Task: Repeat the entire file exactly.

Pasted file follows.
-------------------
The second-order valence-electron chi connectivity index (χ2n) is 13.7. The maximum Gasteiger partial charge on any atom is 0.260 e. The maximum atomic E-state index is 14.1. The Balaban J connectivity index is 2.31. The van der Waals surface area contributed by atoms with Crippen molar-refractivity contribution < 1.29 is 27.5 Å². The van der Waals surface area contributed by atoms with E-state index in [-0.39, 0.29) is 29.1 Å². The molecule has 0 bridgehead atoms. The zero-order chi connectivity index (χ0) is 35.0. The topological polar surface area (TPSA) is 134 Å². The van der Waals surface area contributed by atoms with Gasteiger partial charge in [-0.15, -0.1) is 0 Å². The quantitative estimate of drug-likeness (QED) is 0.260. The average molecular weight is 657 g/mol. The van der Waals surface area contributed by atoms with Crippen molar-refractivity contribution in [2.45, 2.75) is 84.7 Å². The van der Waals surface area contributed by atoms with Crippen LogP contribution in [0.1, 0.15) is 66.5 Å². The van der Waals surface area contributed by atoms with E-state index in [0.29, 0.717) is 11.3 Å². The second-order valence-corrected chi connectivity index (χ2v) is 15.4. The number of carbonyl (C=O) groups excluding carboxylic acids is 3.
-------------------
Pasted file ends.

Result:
The second-order valence-electron chi connectivity index (χ2n) is 13.7. The maximum Gasteiger partial charge on any atom is 0.260 e. The maximum atomic E-state index is 14.1. The Balaban J connectivity index is 2.31. The van der Waals surface area contributed by atoms with Crippen molar-refractivity contribution < 1.29 is 27.5 Å². The van der Waals surface area contributed by atoms with E-state index in [-0.39, 0.29) is 29.1 Å². The molecule has 0 bridgehead atoms. The zero-order chi connectivity index (χ0) is 35.0. The topological polar surface area (TPSA) is 134 Å². The van der Waals surface area contributed by atoms with Gasteiger partial charge in [-0.15, -0.1) is 0 Å². The quantitative estimate of drug-likeness (QED) is 0.260. The average molecular weight is 657 g/mol. The van der Waals surface area contributed by atoms with Crippen molar-refractivity contribution in [2.45, 2.75) is 84.7 Å². The van der Waals surface area contributed by atoms with Crippen LogP contribution in [0.1, 0.15) is 66.5 Å². The van der Waals surface area contributed by atoms with E-state index in [0.29, 0.717) is 11.3 Å². The second-order valence-corrected chi connectivity index (χ2v) is 15.4. The number of carbonyl (C=O) groups excluding carboxylic acids is 3.